Guillermo Valencia

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Guillermo Valencia
GuillermoValencia.jpg
Born
Guillermo Valencia Castillo

(1873-10-29)October 29, 1873
DiedJuly 8, 1943(1943-07-08) (aged 69)
Popayán, Colombia
OccupationPoet, translator
Spouse(s)Josefina Muñoz de Valencia
ChildrenGuillermo León Valencia
Josefina Valencia Muñoz
Parent(s)Joaquín Valencia Quijano
Adelaida Castillo Silva
Signature
Firma del Maestro Valencia.jpg

Guillermo Valencia Castillo (October 29, 1873 in Popayán, Colombia – July 8, 1943 in Popayán) was a Colombian poet, translator, and politician.[1] Valencia was a pioneer of Modernism in Colombia[2] and a member of the Colombian Conservative Party. He was the father of five children, including Guillermo León Valencia (1909–1971), Colombian president during 1962–1966, and Josefina Valencia Muñoz, Governor of Cauca.

Biography[edit]

Valencia was the son of Joaquín Valencia Quijano and Adelaida Castillo Silva. He became an orphan at eight years old. He studied in Medellín.

Literary career[edit]

His first volume of poetry, Ritos (1899, rev. ed. 1914; “Rites”), containing original poems and free translations from French, Italian, and Portuguese, established his literary reputation at home and abroad as a leader of the experimental Modernist movement with its exotic imagery.

He had the poetry Magazine Paginas de Anarkos, this treasure of poetry was the journal for the most prestigious Poets and artists of the time. It had illustrations by masters like Santiago Martinez Delgado.[citation needed]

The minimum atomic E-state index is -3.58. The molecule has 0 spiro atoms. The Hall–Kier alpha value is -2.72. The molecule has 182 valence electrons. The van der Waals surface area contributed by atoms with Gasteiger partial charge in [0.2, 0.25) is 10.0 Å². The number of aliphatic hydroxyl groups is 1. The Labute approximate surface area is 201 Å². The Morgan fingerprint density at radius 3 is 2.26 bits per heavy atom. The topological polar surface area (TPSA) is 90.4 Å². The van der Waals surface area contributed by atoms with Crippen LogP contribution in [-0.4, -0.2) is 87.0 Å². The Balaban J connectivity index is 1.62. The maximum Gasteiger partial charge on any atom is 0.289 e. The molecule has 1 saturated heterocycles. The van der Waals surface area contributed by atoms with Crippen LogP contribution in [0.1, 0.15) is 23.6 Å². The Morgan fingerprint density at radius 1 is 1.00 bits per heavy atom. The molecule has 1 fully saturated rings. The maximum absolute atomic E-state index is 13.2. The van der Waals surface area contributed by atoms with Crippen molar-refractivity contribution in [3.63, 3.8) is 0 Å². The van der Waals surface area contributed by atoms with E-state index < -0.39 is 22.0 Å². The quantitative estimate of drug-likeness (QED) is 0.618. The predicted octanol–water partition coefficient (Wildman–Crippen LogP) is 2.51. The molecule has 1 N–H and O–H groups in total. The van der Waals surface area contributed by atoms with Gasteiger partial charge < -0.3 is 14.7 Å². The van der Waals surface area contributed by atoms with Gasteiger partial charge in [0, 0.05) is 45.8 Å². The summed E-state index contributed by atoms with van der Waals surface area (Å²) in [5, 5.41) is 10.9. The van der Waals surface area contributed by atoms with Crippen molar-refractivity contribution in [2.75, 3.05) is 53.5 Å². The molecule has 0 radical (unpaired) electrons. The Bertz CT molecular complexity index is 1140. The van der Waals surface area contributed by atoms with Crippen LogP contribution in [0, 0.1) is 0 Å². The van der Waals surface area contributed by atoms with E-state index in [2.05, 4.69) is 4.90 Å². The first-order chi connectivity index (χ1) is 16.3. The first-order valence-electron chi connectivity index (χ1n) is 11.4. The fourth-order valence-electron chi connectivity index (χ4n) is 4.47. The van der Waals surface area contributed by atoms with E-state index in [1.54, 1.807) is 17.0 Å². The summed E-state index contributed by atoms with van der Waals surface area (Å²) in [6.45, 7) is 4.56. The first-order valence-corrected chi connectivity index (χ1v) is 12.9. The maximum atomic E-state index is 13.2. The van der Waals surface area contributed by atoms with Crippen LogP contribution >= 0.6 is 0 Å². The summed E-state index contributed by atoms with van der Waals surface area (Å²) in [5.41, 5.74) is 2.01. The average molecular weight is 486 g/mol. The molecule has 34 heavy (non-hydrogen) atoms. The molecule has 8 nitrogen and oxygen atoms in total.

He was never a prolific poet; in later years, he abandoned original poetry almost entirely, concentrating on translations. One of these was Catay (1928; “Cathay”), which he translated from Franz Toussaint's La Flute de Jade (“The Jade Flute”), a French translation of an anthology of Chinese poems. He translated La balada de la cárcel de Reading (1932; “The Ballad of Reading Gaol”) from the English poem by the 19th-century writer Oscar Wilde. He also turned more frequently to writing essays, many of which are collected in Panegíricos, discursos y artículos (1933; “Panegyrics, Speeches, and Articles”).[citation needed]

Political career[edit]

He led an active career as a statesman and a diplomat and was twice a candidate for the presidency of Colombia, in 1918 and 1930.[citation needed] In 1918, he lost to Marco Fidel Suárez. In 1930, he lost the presidential election to liberal Enrique Olaya Herrera.

Personal life[edit]

Guillermo Valencia National Museum

Valencia married Josefina Muñoz Muñoz in 1908.[3] Together, they had five children.

He was the grandfather of Pedro Felipe Valencia López, a Colombian politician.

Honors and awards[edit]

The house where he lived and died was turned into a museum. A municipal theater in Popayán, Colombia was also named after him. The national poetry prize in Colombia is named in his honor.

Bibliography[edit]

Poetry[edit]

  • Poesías (1898)
  • Ritos (1899)
  • Sus mejores poemas (1926)
  • Catay (1929)

See also[edit]

References[edit]

  1. ^ "Guillermo Valencia - Colombian author and statesman". Encyclopedia Britannica. Retrieved 17 August 2020.
  2. ^ Ruiza, M., Fernández, T. y Tamaro, E. (2004). Biografia de Guillermo Valencia. En Biografías y Vidas. La enciclopedia biográfica en línea. Barcelona (España). Recuperado de https://www.biografiasyvidas.com/biografia/v/valencia_guillermo.htm el 17 de agosto de 2020.
  3. ^ "Guillermo Valencia - Enciclopedia | Banrepcultural". enciclopedia.banrepcultural.org. Retrieved 17 August 2020.